Anabolic steroids, or more accurately, anabolic-androgenic steroids (AAS), are derivatives of testosterone, which have different properties.
The anabolic effects of testosterone and AAS promote protein and collagen synthesis, and increase muscle size and bone metabolism. Androgenic effects are most evident in the adolescent male and elicit the onset of secondary male characteristics in hair pattern growth, sebaceous gland activity and maturation of sperm and libido.
Testosterone exerts its androgenic effect via the androgen receptor in target tissue. It may be reduced to 5 alpha-dihydrotestosterone, which binds more avidly to the androgen receptor than testosterone. It may also be aromatised to estradiol, causing water retention, breast tissue growth and body fat deposition.
AAS that are more anabolic bind more weakly to the androgen receptor, but all AAS are virilising if used for long enough at high enough doses.1
The use of AAS is not confined to bodybuilders or high-level athletes; it has spread to casual fitness enthusiasts who wish to improve their strength or appearance. AAS have limited legitimate use in the UK - their main clinical use is in the treatment of male hypogonadism.2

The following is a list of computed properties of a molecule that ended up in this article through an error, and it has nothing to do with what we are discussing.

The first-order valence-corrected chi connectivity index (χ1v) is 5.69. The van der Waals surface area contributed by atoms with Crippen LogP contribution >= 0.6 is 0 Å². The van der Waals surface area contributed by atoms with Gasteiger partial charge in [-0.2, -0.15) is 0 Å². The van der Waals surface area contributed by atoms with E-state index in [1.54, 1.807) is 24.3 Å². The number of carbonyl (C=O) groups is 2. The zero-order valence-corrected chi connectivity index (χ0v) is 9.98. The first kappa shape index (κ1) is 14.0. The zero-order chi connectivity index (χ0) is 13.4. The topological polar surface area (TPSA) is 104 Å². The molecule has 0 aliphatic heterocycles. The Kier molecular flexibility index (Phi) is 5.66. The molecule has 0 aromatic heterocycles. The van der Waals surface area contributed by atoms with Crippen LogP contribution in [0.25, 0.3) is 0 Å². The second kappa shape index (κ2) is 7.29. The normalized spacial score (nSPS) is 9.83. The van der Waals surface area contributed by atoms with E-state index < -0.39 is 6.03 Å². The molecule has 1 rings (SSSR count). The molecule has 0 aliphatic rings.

How AAS are taken
AAS are taken orally or parenterally. Oral AAS have short half-lives and need several daily doses. Examples are stanozolol, oxandrolone and methyltestosterone.1
Parenteral AAS are administered in an oily suspension and released slowly into the plasma, extending their half-life, so less frequent administration is necessary.
The testosterone esters include testosterone propionate, enanthate and undecanoate.3 Sustanon, a mixture of testosterone esters, has an even longer duration of action. Nandrolone (19-nortestosterone) has a high anabolic:androgenic ratio.1
Multiple oral and injectable compounds are generally combined (stacked) and administered during cycles lasting four to 12 weeks. The aim of stacking is to combine different characteristics and avoid overlap of the benefits and side-effects of the different AAS.
'Mass building stacks' aim to maximise muscle and strength gain. These may be followed by a 'cutting stack' to lose body fat and improve definition and then 'post-cycle therapy' using non-steroidal drugs to restart androgen production.1
Cycling is practised in the belief that 'off cycles' or steroid-free periods will reduce tolerance to the steroid and reduce the risk of side-effects from prolonged use.2